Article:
I send a weekly newsletter. This is issue number 4. If you want to subscribe, please click here.
I hope you had a good week, My gift to you today is not to cover anything about Disney+, but I can’t promise that I won’t cover it in future issues. If you really can’t wait, I recommend that you listen to this podcast episode from Recode Media.
This year’s Nobel Prize drama
Do you have a very smart friend that never gets a haircut except for once a year by the end of September? If yes, I’m afraid to tell you that your friend is an aspiring Nobel prize winner.
Every year around that same time, the new Nobel prize winners get announced to the world, and according to the old tradition, at least one of the prize winners should be the subject of an internet fight.
This year’s internet fight was about 3 of those winners: A. Banerjee, E. Duflo, and M. Kremer won the Nobel Prize in Economic Sciences for their experimental approach to alleviating global poverty. The 3 economists have been strong contributors to the increasing adoption of RCTs (Randomized Controlled Trials, A/B tests) to tackle poverty problems.
The award divided the economists on the internet into 2 groups:
The first, happy for the winners and excited about the increasing use of RCTs in development economics.
The second, angry about that choice and undermine the value of RCTs. Their argument against RCTs is that they are hard to implement accurately and that they drive solutions that are hard to replicate under other conditions. This group is instead in favor of tackling the harder problem that will have a bigger impact, which is developing economic models that can help solve the root cause of poverty.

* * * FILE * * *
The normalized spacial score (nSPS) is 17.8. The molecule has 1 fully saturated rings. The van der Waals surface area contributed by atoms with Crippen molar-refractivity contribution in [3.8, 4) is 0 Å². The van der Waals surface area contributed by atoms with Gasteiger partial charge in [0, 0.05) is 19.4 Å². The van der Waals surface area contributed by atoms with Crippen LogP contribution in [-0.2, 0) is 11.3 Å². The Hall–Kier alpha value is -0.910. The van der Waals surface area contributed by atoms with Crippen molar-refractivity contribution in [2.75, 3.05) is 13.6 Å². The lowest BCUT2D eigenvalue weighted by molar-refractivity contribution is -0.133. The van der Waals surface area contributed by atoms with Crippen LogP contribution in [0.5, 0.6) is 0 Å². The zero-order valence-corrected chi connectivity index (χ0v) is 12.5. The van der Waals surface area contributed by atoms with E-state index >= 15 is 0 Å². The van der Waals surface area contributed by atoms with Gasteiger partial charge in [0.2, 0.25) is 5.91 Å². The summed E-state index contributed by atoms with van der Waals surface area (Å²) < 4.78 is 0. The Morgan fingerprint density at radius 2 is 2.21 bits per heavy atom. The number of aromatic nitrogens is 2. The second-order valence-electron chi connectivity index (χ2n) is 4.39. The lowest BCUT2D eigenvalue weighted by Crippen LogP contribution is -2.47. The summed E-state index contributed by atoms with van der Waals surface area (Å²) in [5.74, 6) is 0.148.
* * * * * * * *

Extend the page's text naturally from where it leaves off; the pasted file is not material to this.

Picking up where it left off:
Does that sound familiar?
The whole thing reminds me of the same debates Design & Product people get involved in about the use of RCTs (A/B testing) when building products.
Some groups usually blame RCTs for being focused only on solving measurable problems and for being short term focused. While this is not always true (it depends on how you use the tool), this group’s recommended approach is to go after big daring projects that are high in risk, but higher in impact.
I don’t personally believe that one approach is always better than the other, but both approaches should get used whenever and wherever it makes sense. Actually, both approaches can be used in parallel with each other.
In the context of tackling poverty-related problems, there is nothing wrong with running small and focused RCTs that try to find effective solutions for specific problems like, how to get more babies vaccinated? how to get more children to not drop out of school? how to get more poor households to benefit from government-sponsored programs?